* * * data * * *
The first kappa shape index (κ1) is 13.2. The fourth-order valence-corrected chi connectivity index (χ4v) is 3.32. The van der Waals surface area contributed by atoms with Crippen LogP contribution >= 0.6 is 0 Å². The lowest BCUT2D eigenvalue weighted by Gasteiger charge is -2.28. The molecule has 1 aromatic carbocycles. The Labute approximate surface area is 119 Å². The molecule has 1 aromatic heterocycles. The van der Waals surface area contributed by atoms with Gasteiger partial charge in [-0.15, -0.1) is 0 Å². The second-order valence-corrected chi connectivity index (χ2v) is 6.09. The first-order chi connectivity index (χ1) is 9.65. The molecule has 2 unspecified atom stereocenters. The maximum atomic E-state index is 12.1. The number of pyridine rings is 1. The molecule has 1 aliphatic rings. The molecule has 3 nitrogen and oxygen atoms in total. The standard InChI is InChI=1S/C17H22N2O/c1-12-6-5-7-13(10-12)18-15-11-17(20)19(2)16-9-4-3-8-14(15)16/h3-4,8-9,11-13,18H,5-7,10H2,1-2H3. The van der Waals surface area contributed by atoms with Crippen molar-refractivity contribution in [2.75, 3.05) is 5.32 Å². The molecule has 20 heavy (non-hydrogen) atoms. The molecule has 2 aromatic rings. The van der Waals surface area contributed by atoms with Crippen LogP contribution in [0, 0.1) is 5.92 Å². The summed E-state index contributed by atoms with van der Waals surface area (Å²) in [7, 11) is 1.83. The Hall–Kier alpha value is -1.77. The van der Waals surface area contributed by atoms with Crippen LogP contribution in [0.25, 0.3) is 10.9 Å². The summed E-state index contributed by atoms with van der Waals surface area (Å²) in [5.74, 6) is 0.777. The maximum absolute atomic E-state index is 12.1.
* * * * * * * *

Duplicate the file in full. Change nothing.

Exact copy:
The first kappa shape index (κ1) is 13.2. The fourth-order valence-corrected chi connectivity index (χ4v) is 3.32. The van der Waals surface area contributed by atoms with Crippen LogP contribution >= 0.6 is 0 Å². The lowest BCUT2D eigenvalue weighted by Gasteiger charge is -2.28. The molecule has 1 aromatic carbocycles. The Labute approximate surface area is 119 Å². The molecule has 1 aromatic heterocycles. The van der Waals surface area contributed by atoms with Gasteiger partial charge in [-0.15, -0.1) is 0 Å². The second-order valence-corrected chi connectivity index (χ2v) is 6.09. The first-order chi connectivity index (χ1) is 9.65. The molecule has 2 unspecified atom stereocenters. The maximum atomic E-state index is 12.1. The number of pyridine rings is 1. The molecule has 1 aliphatic rings. The molecule has 3 nitrogen and oxygen atoms in total. The standard InChI is InChI=1S/C17H22N2O/c1-12-6-5-7-13(10-12)18-15-11-17(20)19(2)16-9-4-3-8-14(15)16/h3-4,8-9,11-13,18H,5-7,10H2,1-2H3. The van der Waals surface area contributed by atoms with Crippen molar-refractivity contribution in [2.75, 3.05) is 5.32 Å². The molecule has 20 heavy (non-hydrogen) atoms. The molecule has 2 aromatic rings. The van der Waals surface area contributed by atoms with Crippen LogP contribution in [0, 0.1) is 5.92 Å². The summed E-state index contributed by atoms with van der Waals surface area (Å²) in [7, 11) is 1.83. The Hall–Kier alpha value is -1.77. The van der Waals surface area contributed by atoms with Crippen LogP contribution in [0.25, 0.3) is 10.9 Å². The summed E-state index contributed by atoms with van der Waals surface area (Å²) in [5.74, 6) is 0.777. The maximum absolute atomic E-state index is 12.1.